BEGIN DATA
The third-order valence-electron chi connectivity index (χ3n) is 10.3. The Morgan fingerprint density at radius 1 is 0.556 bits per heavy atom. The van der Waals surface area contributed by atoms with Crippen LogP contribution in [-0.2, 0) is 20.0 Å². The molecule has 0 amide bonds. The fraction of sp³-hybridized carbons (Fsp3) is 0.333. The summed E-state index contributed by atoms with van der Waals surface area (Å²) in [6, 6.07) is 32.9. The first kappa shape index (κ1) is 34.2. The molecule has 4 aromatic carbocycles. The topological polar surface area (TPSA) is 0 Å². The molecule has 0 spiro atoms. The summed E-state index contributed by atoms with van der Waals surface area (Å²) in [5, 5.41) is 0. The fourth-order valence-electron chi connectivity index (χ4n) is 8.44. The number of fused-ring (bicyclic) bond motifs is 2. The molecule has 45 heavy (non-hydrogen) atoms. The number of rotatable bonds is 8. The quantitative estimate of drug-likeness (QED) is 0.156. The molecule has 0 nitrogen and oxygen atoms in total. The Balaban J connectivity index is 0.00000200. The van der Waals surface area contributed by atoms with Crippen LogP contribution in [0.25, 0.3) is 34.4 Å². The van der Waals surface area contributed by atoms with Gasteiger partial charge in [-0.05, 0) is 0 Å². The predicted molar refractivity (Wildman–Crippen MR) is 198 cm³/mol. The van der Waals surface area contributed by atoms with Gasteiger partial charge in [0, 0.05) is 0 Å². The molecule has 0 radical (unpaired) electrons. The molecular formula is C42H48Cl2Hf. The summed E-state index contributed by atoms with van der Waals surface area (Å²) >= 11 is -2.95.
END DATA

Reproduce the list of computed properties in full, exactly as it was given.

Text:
The third-order valence-electron chi connectivity index (χ3n) is 10.3. The Morgan fingerprint density at radius 1 is 0.556 bits per heavy atom. The van der Waals surface area contributed by atoms with Crippen LogP contribution in [-0.2, 0) is 20.0 Å². The molecule has 0 amide bonds. The fraction of sp³-hybridized carbons (Fsp3) is 0.333. The summed E-state index contributed by atoms with van der Waals surface area (Å²) in [6, 6.07) is 32.9. The first kappa shape index (κ1) is 34.2. The molecule has 4 aromatic carbocycles. The topological polar surface area (TPSA) is 0 Å². The molecule has 0 spiro atoms. The summed E-state index contributed by atoms with van der Waals surface area (Å²) in [5, 5.41) is 0. The fourth-order valence-electron chi connectivity index (χ4n) is 8.44. The number of fused-ring (bicyclic) bond motifs is 2. The molecule has 45 heavy (non-hydrogen) atoms. The number of rotatable bonds is 8. The quantitative estimate of drug-likeness (QED) is 0.156. The molecule has 0 nitrogen and oxygen atoms in total. The Balaban J connectivity index is 0.00000200. The van der Waals surface area contributed by atoms with Crippen LogP contribution in [0.25, 0.3) is 34.4 Å². The van der Waals surface area contributed by atoms with Gasteiger partial charge in [-0.05, 0) is 0 Å². The predicted molar refractivity (Wildman–Crippen MR) is 198 cm³/mol. The van der Waals surface area contributed by atoms with Gasteiger partial charge in [0, 0.05) is 0 Å². The molecule has 0 radical (unpaired) electrons. The molecular formula is C42H48Cl2Hf. The summed E-state index contributed by atoms with van der Waals surface area (Å²) >= 11 is -2.95.